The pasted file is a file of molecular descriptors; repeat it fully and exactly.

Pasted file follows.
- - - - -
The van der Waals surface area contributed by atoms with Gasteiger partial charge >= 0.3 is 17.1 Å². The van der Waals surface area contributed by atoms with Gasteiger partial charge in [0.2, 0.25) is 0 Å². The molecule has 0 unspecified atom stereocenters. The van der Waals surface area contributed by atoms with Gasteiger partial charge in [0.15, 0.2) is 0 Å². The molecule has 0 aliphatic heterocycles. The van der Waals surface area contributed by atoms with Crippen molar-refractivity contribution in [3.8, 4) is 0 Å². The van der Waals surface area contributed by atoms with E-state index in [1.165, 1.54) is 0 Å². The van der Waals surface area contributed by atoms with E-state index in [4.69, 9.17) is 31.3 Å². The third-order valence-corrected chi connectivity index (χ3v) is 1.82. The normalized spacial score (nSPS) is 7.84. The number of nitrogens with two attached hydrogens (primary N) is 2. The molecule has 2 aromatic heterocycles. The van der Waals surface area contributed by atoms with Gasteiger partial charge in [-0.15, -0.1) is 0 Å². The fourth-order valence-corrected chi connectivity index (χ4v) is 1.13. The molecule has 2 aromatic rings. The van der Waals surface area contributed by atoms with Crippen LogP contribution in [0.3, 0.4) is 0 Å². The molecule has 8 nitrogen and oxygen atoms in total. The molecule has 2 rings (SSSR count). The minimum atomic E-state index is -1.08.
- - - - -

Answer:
The van der Waals surface area contributed by atoms with Gasteiger partial charge >= 0.3 is 17.1 Å². The van der Waals surface area contributed by atoms with Gasteiger partial charge in [0.2, 0.25) is 0 Å². The molecule has 0 unspecified atom stereocenters. The van der Waals surface area contributed by atoms with Gasteiger partial charge in [0.15, 0.2) is 0 Å². The molecule has 0 aliphatic heterocycles. The van der Waals surface area contributed by atoms with Crippen molar-refractivity contribution in [3.8, 4) is 0 Å². The van der Waals surface area contributed by atoms with E-state index in [1.165, 1.54) is 0 Å². The van der Waals surface area contributed by atoms with E-state index in [4.69, 9.17) is 31.3 Å². The third-order valence-corrected chi connectivity index (χ3v) is 1.82. The normalized spacial score (nSPS) is 7.84. The number of nitrogens with two attached hydrogens (primary N) is 2. The molecule has 2 aromatic heterocycles. The van der Waals surface area contributed by atoms with Gasteiger partial charge in [-0.15, -0.1) is 0 Å². The fourth-order valence-corrected chi connectivity index (χ4v) is 1.13. The molecule has 2 aromatic rings. The van der Waals surface area contributed by atoms with Crippen LogP contribution in [0.3, 0.4) is 0 Å². The molecule has 8 nitrogen and oxygen atoms in total. The molecule has 2 rings (SSSR count). The minimum atomic E-state index is -1.08.